Making Housing More Affordable: One-time top-up to the Canada Housing Benefit program
For many Canadians, it is becoming increasingly challenging to find a safe and affordable place to call home, and the high cost of living is making affordable housing even less attainable for the most vulnerable Canadians.
Affordability support for low-income renters
The proposed one-time top-up to the Canada Housing Benefit program would consist of a tax-free payment of $500 to provide direct support to low-income renters—those most exposed to inflation—who are experiencing housing affordability challenges.
The payment would be launched by the end of the year, pending Parliamentary approval and Royal Assent of enabling legislation.
The federal benefit would be available to renters with adjusted net incomes below $35,000 for families, or $20,000 for individuals, and the Canada Revenue Agency (CRA) would deliver the money through an attestation-based application process.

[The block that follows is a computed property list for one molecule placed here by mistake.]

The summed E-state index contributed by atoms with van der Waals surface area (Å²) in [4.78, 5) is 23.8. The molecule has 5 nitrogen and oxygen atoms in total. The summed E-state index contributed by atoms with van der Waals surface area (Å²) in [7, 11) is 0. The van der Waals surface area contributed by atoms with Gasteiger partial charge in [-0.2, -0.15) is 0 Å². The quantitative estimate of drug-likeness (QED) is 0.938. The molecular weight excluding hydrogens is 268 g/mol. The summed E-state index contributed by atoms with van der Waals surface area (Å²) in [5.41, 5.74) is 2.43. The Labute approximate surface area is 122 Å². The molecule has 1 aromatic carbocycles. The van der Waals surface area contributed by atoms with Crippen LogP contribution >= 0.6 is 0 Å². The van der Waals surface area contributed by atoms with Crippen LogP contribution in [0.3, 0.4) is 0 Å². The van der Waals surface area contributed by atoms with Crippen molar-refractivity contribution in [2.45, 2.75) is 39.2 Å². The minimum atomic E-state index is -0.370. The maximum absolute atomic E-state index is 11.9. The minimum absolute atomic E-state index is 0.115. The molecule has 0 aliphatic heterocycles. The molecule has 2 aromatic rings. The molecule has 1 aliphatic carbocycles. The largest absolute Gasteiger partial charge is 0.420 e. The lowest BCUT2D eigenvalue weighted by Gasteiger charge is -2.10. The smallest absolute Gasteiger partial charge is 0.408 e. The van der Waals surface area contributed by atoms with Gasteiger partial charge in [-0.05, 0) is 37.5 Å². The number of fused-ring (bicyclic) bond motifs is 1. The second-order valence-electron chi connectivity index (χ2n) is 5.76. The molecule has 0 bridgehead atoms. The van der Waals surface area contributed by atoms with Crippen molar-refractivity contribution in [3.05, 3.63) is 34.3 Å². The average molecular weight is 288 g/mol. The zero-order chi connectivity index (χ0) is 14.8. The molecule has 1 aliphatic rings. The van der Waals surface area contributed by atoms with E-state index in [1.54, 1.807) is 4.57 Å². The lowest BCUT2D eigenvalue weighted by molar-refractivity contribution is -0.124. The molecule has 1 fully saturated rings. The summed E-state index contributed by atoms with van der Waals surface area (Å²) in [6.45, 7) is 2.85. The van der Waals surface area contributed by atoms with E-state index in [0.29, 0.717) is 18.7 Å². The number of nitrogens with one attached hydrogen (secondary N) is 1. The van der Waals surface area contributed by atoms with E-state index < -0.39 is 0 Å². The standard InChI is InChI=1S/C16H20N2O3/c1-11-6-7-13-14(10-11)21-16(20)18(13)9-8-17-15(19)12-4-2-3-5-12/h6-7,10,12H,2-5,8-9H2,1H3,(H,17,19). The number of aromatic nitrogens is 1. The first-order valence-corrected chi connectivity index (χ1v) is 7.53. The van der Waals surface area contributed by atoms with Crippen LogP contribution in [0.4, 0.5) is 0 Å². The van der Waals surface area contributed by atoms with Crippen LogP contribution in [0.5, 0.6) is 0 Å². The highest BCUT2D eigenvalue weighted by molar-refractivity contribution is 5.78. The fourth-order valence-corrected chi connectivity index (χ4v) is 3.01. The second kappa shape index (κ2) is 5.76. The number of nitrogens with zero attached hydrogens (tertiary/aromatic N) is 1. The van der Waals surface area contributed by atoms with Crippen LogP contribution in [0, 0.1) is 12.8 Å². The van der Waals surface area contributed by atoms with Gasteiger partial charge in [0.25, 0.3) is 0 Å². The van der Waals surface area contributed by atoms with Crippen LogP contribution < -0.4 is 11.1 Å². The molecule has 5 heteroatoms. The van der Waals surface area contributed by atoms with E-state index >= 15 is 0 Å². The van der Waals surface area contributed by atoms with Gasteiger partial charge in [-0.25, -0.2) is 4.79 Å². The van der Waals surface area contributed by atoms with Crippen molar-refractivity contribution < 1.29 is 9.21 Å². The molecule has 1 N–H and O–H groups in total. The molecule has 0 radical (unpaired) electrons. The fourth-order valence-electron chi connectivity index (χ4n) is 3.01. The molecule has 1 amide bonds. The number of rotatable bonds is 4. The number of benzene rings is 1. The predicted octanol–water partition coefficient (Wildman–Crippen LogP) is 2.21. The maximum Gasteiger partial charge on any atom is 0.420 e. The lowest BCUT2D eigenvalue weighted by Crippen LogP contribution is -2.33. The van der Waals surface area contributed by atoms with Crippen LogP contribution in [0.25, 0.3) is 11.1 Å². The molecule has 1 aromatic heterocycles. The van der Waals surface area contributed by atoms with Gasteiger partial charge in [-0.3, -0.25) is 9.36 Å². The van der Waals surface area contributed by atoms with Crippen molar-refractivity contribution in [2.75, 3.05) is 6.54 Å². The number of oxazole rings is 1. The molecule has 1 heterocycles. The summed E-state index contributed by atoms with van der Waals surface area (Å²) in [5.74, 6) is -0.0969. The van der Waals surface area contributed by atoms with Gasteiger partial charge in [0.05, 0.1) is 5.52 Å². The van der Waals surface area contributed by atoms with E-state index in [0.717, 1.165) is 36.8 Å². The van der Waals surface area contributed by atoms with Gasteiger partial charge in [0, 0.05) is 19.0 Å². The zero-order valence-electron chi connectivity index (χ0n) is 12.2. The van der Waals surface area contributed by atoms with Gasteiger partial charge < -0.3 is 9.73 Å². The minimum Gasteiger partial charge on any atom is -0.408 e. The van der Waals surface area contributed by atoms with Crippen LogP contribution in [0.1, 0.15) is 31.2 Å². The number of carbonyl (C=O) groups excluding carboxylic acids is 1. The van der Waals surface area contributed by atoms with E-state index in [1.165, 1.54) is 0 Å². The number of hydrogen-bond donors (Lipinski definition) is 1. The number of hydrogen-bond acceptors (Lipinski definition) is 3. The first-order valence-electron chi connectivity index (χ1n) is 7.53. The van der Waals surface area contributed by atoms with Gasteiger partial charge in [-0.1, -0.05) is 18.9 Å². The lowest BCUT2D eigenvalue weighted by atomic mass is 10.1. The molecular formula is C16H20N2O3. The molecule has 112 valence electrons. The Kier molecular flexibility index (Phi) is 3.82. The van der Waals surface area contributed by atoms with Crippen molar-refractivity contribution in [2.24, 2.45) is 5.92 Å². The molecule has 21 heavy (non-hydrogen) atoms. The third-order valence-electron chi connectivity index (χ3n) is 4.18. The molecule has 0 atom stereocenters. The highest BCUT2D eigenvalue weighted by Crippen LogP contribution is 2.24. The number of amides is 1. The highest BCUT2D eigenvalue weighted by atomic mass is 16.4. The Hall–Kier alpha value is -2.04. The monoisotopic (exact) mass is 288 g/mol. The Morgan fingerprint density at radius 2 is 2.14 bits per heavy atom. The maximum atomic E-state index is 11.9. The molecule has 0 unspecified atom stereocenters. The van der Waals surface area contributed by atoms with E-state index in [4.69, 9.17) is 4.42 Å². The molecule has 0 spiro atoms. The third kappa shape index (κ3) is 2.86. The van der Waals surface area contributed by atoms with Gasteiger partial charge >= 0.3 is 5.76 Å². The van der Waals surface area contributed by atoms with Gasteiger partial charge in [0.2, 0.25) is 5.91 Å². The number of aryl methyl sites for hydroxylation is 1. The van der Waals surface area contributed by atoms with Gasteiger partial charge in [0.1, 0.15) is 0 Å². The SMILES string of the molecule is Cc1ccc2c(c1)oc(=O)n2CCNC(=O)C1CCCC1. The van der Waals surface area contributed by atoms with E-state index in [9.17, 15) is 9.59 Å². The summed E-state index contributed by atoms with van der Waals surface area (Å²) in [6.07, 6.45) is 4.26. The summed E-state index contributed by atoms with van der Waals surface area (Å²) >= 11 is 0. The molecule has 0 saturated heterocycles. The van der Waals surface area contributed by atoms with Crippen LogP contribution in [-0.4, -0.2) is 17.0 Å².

In order to determine eligibility, the CRA would proceed with an up-front verification of the applicant's income, age and residency for tax purposes. Applicants would need to have filed their 2021 tax return and provide information and attest that they:
- Are paying at least 30 per cent of their adjusted net income on shelter;
- Are paying rent for their own primary residence in Canada, which would include the address of the rental property, the amount of the rent paid in 2022, and the landlord’s contact information; and
- Consent to the Canada Revenue Agency verifying their information to confirm eligibility.
It is estimated that 1.8 million low-income renters, including students, who are struggling with the cost of housing would be eligible for this new support. The proposed funding totals $1.2 billion, of which $475 million was committed in Budget 2022.
The one-time top-up would not reduce other federal income-tested benefits, such as the Canada Workers Benefit, the Canada Child Benefit, the Goods and Services Tax Credit, and the Guaranteed Income Supplement.
The top-up is part of the government’s plan to make housing more affordable for Canadians. This plan also includes measures to put Canada on the path to double housing construction over the next decade, help Canadians save for and buy their first home, and ban foreign ownership and curb speculation that both make housing more expensive for Canadians.
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